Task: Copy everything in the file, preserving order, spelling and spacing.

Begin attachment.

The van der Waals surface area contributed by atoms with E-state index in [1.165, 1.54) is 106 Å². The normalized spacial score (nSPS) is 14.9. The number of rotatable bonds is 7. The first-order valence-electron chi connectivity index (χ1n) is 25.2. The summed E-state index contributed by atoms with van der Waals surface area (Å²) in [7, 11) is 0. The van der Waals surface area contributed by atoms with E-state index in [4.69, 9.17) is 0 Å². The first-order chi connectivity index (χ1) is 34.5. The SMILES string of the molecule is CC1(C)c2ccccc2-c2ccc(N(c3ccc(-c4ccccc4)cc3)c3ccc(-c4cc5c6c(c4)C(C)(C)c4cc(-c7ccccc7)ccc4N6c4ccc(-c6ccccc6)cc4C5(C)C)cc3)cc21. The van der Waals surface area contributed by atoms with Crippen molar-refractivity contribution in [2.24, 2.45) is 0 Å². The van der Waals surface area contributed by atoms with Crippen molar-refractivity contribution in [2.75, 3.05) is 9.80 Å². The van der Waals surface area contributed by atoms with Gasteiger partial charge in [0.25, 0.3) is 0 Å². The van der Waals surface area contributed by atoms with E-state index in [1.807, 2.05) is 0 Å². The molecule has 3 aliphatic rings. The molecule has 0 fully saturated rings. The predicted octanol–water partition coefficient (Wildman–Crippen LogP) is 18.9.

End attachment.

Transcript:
The van der Waals surface area contributed by atoms with E-state index in [1.165, 1.54) is 106 Å². The normalized spacial score (nSPS) is 14.9. The number of rotatable bonds is 7. The first-order valence-electron chi connectivity index (χ1n) is 25.2. The summed E-state index contributed by atoms with van der Waals surface area (Å²) in [7, 11) is 0. The van der Waals surface area contributed by atoms with E-state index in [4.69, 9.17) is 0 Å². The first-order chi connectivity index (χ1) is 34.5. The SMILES string of the molecule is CC1(C)c2ccccc2-c2ccc(N(c3ccc(-c4ccccc4)cc3)c3ccc(-c4cc5c6c(c4)C(C)(C)c4cc(-c7ccccc7)ccc4N6c4ccc(-c6ccccc6)cc4C5(C)C)cc3)cc21. The van der Waals surface area contributed by atoms with Crippen molar-refractivity contribution in [2.24, 2.45) is 0 Å². The van der Waals surface area contributed by atoms with Crippen molar-refractivity contribution in [2.75, 3.05) is 9.80 Å². The van der Waals surface area contributed by atoms with Gasteiger partial charge in [0.25, 0.3) is 0 Å². The van der Waals surface area contributed by atoms with E-state index in [1.807, 2.05) is 0 Å². The molecule has 3 aliphatic rings. The molecule has 0 fully saturated rings. The predicted octanol–water partition coefficient (Wildman–Crippen LogP) is 18.9.